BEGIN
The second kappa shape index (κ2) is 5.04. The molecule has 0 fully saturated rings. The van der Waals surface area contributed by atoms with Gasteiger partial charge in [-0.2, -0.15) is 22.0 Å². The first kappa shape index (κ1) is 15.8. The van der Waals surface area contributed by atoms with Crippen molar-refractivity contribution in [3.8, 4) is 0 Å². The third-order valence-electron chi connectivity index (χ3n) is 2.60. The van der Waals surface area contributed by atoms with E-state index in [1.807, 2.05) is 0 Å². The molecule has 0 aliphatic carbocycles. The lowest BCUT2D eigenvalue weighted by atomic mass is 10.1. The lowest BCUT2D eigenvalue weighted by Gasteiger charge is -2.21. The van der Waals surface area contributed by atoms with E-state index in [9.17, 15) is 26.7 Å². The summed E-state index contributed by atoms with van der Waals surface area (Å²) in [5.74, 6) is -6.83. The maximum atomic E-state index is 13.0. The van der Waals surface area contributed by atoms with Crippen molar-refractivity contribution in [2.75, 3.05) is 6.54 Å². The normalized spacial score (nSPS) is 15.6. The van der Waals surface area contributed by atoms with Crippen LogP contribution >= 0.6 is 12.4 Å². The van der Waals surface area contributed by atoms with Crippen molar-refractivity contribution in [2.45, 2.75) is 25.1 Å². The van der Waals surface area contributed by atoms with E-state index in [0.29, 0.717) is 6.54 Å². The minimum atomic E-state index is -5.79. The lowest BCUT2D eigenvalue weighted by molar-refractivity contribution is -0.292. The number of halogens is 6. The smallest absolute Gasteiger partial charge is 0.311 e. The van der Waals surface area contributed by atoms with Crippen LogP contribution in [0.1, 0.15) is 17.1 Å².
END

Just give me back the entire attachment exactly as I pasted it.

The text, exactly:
The second kappa shape index (κ2) is 5.04. The molecule has 0 fully saturated rings. The van der Waals surface area contributed by atoms with Gasteiger partial charge in [-0.2, -0.15) is 22.0 Å². The first kappa shape index (κ1) is 15.8. The van der Waals surface area contributed by atoms with Crippen molar-refractivity contribution in [3.8, 4) is 0 Å². The third-order valence-electron chi connectivity index (χ3n) is 2.60. The van der Waals surface area contributed by atoms with E-state index in [1.807, 2.05) is 0 Å². The molecule has 0 aliphatic carbocycles. The lowest BCUT2D eigenvalue weighted by atomic mass is 10.1. The lowest BCUT2D eigenvalue weighted by Gasteiger charge is -2.21. The van der Waals surface area contributed by atoms with E-state index in [9.17, 15) is 26.7 Å². The summed E-state index contributed by atoms with van der Waals surface area (Å²) in [5.74, 6) is -6.83. The maximum atomic E-state index is 13.0. The van der Waals surface area contributed by atoms with Crippen molar-refractivity contribution in [2.75, 3.05) is 6.54 Å². The normalized spacial score (nSPS) is 15.6. The van der Waals surface area contributed by atoms with Crippen LogP contribution >= 0.6 is 12.4 Å². The van der Waals surface area contributed by atoms with Crippen molar-refractivity contribution in [2.45, 2.75) is 25.1 Å². The van der Waals surface area contributed by atoms with E-state index in [0.29, 0.717) is 6.54 Å². The minimum atomic E-state index is -5.79. The lowest BCUT2D eigenvalue weighted by molar-refractivity contribution is -0.292. The number of halogens is 6. The smallest absolute Gasteiger partial charge is 0.311 e. The van der Waals surface area contributed by atoms with Crippen LogP contribution in [0.1, 0.15) is 17.1 Å².